WASHINGTON Efforts by retail pharmacy advocates to turn aside a federal plan that forces pharmacies to bid for the right to sell durable medical equipment under the Medicare Part B reimbursement program reached a high point today, with chain pharmacy leader Jose Navarro urging a congressional panel to halt the implementation of the new rule.
Navarro is a board member of the National Association of Chain Drug Stores and former president of 20-store Navarro Discount Pharmacies in Dade County, Fla. He testified on behalf of NACDS before the United States House of Representatives Small Business Subcommittee on Investigations and Oversight.
The topic of the hearing was the Center for Medicare and Medicaid Services’ competitive acquisition program for certain Durable Medical Equipment, Prosthetics, Orthotics and Supplies (DMEPOS), and its impact on small business.
CMS’ new Competitive Acquisition Program requires pharmacists to obtain additional accreditation and submit to a competitive bidding process in order to continue to sell wheelchairs, diabetic supplies, specialized medications and other health products to Medicare Part B beneficiaries.
The new process was mandated by the Medicare Prescription Drug, Improvement, and Modernization Act of 2003, and replaces the current Medicare fee schedule for certain DMEPOS.
The program is currently being implemented in 10 major metropolitan areas, with participants in those markets now required to bid competitively to sell 10 categories of medical equipment and supplies. In 2009, the program will be expanded to 80 of the largest markets, and will expand to additional U.S. markets after that.
Speaking on behalf of retail pharmacy, Navarro told the House panel that having to compete with other DME suppliers in a bidding war—and having to post a proposed $65,000 bond to participate—would drive many community pharmacies out of the Medicare DME business. “Retail pharmacies are the largest providers of DMEPOS services to Medicare patients and are in a unique position to monitor trends in diseases and therapy outcomes,” he told lawmakers. “But some of the provisions of the competitive acquisition program and other rules proposed by CMS for DMEPOS suppliers could prevent pharmacies from effectively serving their Medicare patients.”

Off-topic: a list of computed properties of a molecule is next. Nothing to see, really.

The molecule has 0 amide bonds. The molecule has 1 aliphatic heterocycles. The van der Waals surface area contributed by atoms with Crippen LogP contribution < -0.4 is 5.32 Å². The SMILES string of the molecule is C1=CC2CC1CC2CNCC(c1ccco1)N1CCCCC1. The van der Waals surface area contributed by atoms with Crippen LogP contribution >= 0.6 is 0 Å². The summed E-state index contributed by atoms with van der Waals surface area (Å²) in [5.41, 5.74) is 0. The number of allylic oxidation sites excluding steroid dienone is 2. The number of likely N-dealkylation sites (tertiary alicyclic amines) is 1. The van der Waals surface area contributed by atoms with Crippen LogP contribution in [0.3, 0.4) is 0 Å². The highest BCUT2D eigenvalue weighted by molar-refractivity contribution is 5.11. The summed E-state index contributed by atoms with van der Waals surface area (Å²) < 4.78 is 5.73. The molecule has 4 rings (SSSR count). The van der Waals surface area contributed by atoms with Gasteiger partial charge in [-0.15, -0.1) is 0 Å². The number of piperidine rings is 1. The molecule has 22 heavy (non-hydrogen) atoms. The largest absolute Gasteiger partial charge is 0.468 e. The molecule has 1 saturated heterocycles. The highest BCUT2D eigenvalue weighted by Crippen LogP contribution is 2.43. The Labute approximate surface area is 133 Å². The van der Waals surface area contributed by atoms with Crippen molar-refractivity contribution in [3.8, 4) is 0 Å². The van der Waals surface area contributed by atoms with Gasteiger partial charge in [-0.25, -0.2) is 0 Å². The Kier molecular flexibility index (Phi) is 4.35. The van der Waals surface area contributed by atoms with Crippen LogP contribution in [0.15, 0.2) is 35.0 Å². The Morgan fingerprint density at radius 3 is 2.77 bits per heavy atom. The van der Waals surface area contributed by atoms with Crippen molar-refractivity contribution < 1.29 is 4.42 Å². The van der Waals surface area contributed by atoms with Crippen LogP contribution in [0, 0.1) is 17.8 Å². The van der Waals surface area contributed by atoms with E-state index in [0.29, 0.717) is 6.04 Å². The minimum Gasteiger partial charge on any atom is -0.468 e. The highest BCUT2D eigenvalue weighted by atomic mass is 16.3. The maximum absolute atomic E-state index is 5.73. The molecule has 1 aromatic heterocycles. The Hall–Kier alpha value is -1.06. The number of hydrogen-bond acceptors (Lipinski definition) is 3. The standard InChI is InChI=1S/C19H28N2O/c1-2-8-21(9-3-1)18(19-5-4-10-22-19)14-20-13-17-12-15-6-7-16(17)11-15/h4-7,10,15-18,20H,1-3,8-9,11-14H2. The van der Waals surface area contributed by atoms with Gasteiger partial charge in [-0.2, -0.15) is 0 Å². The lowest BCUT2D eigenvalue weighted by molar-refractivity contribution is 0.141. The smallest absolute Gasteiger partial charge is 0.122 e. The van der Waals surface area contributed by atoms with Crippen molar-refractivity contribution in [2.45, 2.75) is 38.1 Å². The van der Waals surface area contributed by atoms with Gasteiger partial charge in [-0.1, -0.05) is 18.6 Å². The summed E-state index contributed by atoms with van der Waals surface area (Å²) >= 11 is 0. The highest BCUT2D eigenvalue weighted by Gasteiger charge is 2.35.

In addition, said Navarro, diabetic testing supplies sold at retail pharmacies should not be subject to the competitive acquisition program. Pharmacists can play a central role in the management of chronic diseases such as diabetes, he said, and they should be able to continue providing supplies and guidance to patients.
NACDS president and chief executive officer Steven Anderson praised Navarro for his “tremendous expertise on behalf of chain community pharmacy,” and pledged his group and its members are “committed to ensuring access to diabetes testing supplies and other durable medical equipment for Medicare beneficiaries.”
CMS estimated last year that 90 percent of Medicare Part B suppliers, of which pharmacies represent the largest portion, would seek accreditation and participate in the new competitive bidding process. However, the findings of a survey from the National Community Pharmacists Association disputed that rosy prediction, with only 31 percent of community pharmacies in the 10 metropolitan service areas likely to be impacted by the rule indicating their intention to participate in the new program, according to the pharmacy group.
“Most cited concerns about the financial requirement and administrative burden of the bidding process and accreditation,” NCPA noted. “The initial accreditation is anticipated to take 70 hours to complete at an estimated cost of $7,000 to $17,000.”